TEXT OF INTERVIEW
Kai Ryssdal: There are millions of surfers and skateboarders and snowboarders in this country. Most of them under the age of 30. That’s a lot of kids with a lot of consumer clout, especially when it comes to deciding what kind of clothes to buy. In an industry where being hip can count for almost everything, Vans has been right in the thick of that mix for 40 years. The thick, rubber-soled, canvas-topped shoes the company made its name with found fame among skateboarders and surfers back in the 1970’s, including Sean Penn’s character Spicoli from the movie “Fast Times at Ridgemont High.”
[Audio from “Fast Times at Ridgemont High]
BRAD HAMILTON: Why don’t you get a job, Spicoli?
SPICOLI: What for?
HAMILTON: You need money.
SPICOLI: All I need are some tasty waves, cool buzz, and I’m fine.
Penn’s black-and-white checkered Vans catapulted the shoes and the company into the mainstream. But Vans’ Marketing Vice President Doug Palladini says the brand didn’t really start out that way.
DOUG PALLADINI: One thing to remember, when we started in 1966 Paul Van Doren didn’t even know what skateboarding really was about at that point. Action sports as we know them today wasn’t a big business.
It is now. Action sports retail brings in about $30 billion a year. Doug Palladini looks back at Vans’ place in that market in the company’s new book “Vans: Off the Wall.”
And after a sneak preview of shoe styles and clothing designs that consumers won’t see for a year-and-a-half, I asked him how Vans initially caught on.
PALLADINI:We distributed shoes through studios in Hollywood, here and there. And Sean Penn had grown up in Santa Monica, you know, wearing our shoes. And when he wore them in “Fast Times.”
RYSSDAl: Playing Spicoli, right? He wore his own shoes, didn’t he?
PALLADINI: Playing Jeff Spicoli. Yeah. And it was real authentic because he grew up right in that area.
RYSSDAl: Is it true, what I read, that you went from like a $20 million company to a $40 million company after that film came out? I mean that’s the trajectory that it helped you get on?
PALLADINI: It did, but it was a double-edged sword for us, because we did it and we grew exponentially, but without any sort of discipline whatsoever. So anyone who would call up and want the shoes, we asked how many we could send and where they needed them sent.
RYSSDAl: Walk me through how it happened that this not very desirable demographic back in the mid-70’s, the skateboarder, hanging out, shiftless youth kind of demographic, made this company what it is really. I mean, how did that happen?
PALLADINI: You have to remember that back when the company started the general mindset in the advertising community was that teens were not an audience worth reaching. It’s like what are you going to do with a kid’s paper route money? How are you going to make a business out of that? So what we know now is vacations, cars, appliances — kids have a tremendous influence over all of that.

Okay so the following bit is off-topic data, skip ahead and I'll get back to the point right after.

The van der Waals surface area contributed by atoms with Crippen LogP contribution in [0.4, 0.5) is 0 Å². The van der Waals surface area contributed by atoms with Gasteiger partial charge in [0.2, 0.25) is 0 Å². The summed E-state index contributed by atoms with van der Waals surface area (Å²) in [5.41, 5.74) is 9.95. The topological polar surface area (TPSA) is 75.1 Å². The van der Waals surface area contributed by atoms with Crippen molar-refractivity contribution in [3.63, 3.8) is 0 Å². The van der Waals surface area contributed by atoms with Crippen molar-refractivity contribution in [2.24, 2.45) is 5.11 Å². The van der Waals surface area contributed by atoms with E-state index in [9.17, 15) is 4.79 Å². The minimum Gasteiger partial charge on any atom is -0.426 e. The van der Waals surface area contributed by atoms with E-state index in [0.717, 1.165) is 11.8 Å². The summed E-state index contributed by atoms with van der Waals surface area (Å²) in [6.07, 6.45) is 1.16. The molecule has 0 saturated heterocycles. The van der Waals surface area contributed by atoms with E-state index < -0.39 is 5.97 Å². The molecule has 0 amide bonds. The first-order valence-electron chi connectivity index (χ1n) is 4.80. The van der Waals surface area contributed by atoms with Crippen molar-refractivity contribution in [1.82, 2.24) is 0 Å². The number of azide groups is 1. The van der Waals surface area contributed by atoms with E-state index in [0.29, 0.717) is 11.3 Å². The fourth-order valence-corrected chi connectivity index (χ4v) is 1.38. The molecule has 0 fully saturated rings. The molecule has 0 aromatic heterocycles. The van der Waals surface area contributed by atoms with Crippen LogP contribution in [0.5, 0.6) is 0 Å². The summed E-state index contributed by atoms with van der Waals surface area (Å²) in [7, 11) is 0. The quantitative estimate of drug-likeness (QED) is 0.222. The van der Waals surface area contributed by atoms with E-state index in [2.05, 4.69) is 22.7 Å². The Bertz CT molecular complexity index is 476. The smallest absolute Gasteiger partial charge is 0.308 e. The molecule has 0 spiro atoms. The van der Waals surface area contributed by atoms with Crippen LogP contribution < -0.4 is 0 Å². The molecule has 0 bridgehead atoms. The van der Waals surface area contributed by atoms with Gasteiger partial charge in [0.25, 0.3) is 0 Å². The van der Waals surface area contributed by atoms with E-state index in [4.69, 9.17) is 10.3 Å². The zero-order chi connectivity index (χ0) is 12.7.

RYSSDAl: How do you keep going with this brand, that has evolved really not very much in the last 40 years, right? I mean it was cool shoes then, and it’s cool shoes and some other stuff now.
PALLADINI: What we always try to do is dive back into what makes us original and authentic. And it’s almost going back that allows us to move forward. You know, we’ve had times in our past, and we’ve been through bankruptcy where we’ve tried to reach beyond who we are as a brand. We’ve made wrestling shoes, clown shoes, skydiving shoes. We did a whole running thing.
RYSSDAl: Yeah, cause you need special shoes for skydiving, huh?
PALLADINI: Yes, don’t ask me. We did a whole running initiative. And those are the kind of places where we get too far afield. And really, it’s not a part of who we are anymore.
RYSSDAl: Give me your take on the myth or the legend that is Vans. I mean, what is it? Encapsulate it for me.
PALLADINI: It is that Southern California culture of music, art, action sports, street culture all wrapped together around this basic-looking shoe. That is really what it is.
RYSSDAl: And how does that stay relevant today in a country that’s so different from 45 years ago when the company started and when, frankly, we’ve got a whole bunch of other problems.
PALLADINI: You know, at the end of the day, what you’re doing is you’re capturing cool.
RYSSDAl: Since we were there I figured I had to recapture a little bit of that cool for myself on the indoor skate ramp that Vans has at its offices. Doug Palladini helped me out with step one, figuring out which foot to lead with on the skateboard.
PALLADINI: Uh, you’re goofy-footed.
RYSSDAl: What does that mean?
PALLADINI: That means your right foot’s forward.
PALLADINI: Generally when you don’t know and you get pushed, whichever foot you put out first is… So try it that way.
RYSSDAl: Yeah, so I did.
PALLADINI: There you go. There you go.
RYSSDAl: Thank you. You hear that thump? And then the applause from the guys there? That’s me, falling right on my backside. I don’t know, maybe a pair of Vans might have helped me out.
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